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Moonspike, the world’s first crowdfunded lunar rocket, wants to send your data to the moon

moonspike kickstarter project
When it comes to lofty goals, one Kickstarter project is taking the concept of shooting for the moon pretty literally. Moonspike, heralded as the “world’s first crowfounded rocket,” has taken to the fundraising platform to attempt to garner over $900,000 in cash in order to “transport your photos, videos, and data to the moon.” With just about a month to go, the team has raised $16,448, representing about 2 percent of their goal, but how does the saying end? “Shoot for the moon — even if you miss, you’ll land among the stars.”

According to the team’s Kickstarter page, the goal “is to build a two-stage, liquid-fueled vehicle that is capable of lifting a small spacecraft into Low Earth Orbit (LEO). We will then send that spacecraft to the Moon carrying our payload,” which could consist of data and information you send to the team (along with your donation). The spacecraft itself will be relatively small, maxing out at a weight of 147 kilograms (around 324 pounds), and will serve mainly as a vessel for “volumes of liquids and gases used to push it toward the moon, with communications and guidance electronic.”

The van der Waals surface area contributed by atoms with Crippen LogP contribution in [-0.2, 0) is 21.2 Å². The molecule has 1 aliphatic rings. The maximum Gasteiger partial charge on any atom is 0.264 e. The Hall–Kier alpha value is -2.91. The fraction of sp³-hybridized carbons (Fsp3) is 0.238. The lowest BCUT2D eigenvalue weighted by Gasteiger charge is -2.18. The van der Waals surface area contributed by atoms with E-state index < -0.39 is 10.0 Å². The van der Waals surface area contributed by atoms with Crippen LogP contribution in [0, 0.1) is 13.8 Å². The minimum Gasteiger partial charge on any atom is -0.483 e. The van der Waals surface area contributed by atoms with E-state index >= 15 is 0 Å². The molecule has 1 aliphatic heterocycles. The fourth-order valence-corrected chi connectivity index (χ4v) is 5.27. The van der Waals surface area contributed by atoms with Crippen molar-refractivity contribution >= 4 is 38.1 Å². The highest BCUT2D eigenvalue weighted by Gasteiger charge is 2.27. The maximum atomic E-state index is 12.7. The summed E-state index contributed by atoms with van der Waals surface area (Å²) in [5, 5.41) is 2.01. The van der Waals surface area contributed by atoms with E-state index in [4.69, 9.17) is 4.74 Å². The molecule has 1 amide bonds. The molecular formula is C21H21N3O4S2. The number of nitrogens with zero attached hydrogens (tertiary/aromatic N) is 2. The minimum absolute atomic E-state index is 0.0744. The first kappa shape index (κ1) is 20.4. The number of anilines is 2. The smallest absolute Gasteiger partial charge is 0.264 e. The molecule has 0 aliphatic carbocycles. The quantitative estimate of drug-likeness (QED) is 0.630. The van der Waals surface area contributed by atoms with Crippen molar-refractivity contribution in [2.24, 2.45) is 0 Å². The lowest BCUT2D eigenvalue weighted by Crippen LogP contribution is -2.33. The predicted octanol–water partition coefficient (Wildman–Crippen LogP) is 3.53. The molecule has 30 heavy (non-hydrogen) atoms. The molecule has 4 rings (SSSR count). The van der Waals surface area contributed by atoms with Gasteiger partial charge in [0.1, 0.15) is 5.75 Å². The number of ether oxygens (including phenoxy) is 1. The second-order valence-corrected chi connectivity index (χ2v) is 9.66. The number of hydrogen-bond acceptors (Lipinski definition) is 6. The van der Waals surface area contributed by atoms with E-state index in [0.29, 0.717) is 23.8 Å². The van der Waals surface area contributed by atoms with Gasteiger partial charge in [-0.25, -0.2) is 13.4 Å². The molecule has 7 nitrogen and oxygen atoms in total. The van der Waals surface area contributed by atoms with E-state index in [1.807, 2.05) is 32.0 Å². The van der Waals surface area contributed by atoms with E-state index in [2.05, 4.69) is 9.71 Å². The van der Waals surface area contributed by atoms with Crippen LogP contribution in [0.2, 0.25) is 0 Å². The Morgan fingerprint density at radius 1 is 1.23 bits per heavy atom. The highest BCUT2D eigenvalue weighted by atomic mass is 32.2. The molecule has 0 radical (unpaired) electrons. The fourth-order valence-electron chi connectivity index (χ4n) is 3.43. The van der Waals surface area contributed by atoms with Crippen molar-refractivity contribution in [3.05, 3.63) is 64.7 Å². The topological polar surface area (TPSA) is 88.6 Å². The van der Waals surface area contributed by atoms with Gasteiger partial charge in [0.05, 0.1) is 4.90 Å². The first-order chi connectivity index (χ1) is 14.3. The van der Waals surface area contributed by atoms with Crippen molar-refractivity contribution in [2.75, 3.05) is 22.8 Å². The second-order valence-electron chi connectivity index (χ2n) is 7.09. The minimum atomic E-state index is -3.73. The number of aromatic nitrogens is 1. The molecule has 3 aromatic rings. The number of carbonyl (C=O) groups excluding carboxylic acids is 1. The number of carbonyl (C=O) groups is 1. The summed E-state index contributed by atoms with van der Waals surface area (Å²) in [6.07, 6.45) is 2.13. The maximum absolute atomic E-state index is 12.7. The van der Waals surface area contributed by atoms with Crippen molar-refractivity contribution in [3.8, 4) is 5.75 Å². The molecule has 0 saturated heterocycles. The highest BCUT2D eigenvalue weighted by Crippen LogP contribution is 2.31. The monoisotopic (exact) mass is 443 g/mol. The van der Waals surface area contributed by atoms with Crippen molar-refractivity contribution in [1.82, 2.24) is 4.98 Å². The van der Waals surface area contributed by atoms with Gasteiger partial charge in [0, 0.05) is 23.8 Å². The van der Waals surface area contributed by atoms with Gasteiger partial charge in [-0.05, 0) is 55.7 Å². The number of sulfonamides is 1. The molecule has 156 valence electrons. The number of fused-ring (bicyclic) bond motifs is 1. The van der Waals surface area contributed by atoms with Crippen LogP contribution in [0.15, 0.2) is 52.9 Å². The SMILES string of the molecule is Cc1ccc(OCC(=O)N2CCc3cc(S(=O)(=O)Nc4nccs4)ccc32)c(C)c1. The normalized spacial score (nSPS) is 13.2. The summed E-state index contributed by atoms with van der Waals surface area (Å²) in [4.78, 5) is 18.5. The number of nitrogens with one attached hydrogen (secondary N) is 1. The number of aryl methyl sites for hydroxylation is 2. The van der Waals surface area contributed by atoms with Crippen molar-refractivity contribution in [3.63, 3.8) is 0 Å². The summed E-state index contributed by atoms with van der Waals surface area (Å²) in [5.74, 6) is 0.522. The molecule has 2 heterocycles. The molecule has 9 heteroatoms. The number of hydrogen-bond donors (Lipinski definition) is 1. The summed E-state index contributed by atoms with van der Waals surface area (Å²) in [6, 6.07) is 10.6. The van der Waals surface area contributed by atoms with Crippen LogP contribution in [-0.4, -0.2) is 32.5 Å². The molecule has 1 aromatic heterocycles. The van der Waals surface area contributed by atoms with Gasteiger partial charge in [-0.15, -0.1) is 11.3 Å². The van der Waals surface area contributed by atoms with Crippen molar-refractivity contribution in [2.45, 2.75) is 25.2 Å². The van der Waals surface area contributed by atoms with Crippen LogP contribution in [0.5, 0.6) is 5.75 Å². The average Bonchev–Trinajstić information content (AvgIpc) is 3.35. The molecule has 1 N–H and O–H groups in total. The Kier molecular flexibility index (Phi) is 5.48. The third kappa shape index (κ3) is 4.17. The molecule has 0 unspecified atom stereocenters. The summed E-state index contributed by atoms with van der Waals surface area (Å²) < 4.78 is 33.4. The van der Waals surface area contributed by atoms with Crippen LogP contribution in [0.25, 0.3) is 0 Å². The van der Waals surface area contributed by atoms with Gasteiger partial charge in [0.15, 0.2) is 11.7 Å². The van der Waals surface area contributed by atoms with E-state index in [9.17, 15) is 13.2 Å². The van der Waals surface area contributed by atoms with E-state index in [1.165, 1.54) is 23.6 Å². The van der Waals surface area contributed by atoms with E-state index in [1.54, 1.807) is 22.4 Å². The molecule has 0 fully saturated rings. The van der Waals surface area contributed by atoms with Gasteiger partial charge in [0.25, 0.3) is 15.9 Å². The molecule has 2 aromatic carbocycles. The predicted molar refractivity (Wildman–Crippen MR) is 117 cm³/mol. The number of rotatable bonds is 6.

Moonspike: the World's First Crowdfunded Moon Rocket

Moonspike itself is actually a small titanium shard “designed to survive a hard landing with the moon.” Contained within the spike will be a data store that, fingers crossed, will be embedded in the surface of the moon. So yes, you’re paying to fund a rocketship that will ultimately stab an extraterrestrial body with loads of information.

But this isn’t really the end goal of the project. “By rethinking the parameters of space travel,” the team says, “We’re trying to make access to space cheap and accessible for the average person.” And better still for you, the backer, the Moonspike folks promise full transparency. “A typical space project will be quite secretive. We’re going to be almost the exact opposite,” they claim on their Kickstarter page. “Whatever happens, good or bad, we’re going to be open about it, through blogs, videos, and interviews. Instead of hiding behind a wall, we’ll let you see exactly where your support is going on a very regular basis.”

Of course, unlike other Kickstarter projects, where payoff seems is often tangible and relatively instantaneous, you’ll have to be ready to commit for the long haul if you involve yourself with Moonspike. Necessary next steps include renting a rocket factory, equipping workshops, buying materials, paying staff, and then actually building the damn thing. But hey, good things come with time.

So if you want to make history by being part of the first ever crowdfunded data trip to the moon, head on over to Kickstarter and make your donation to Moonspike.

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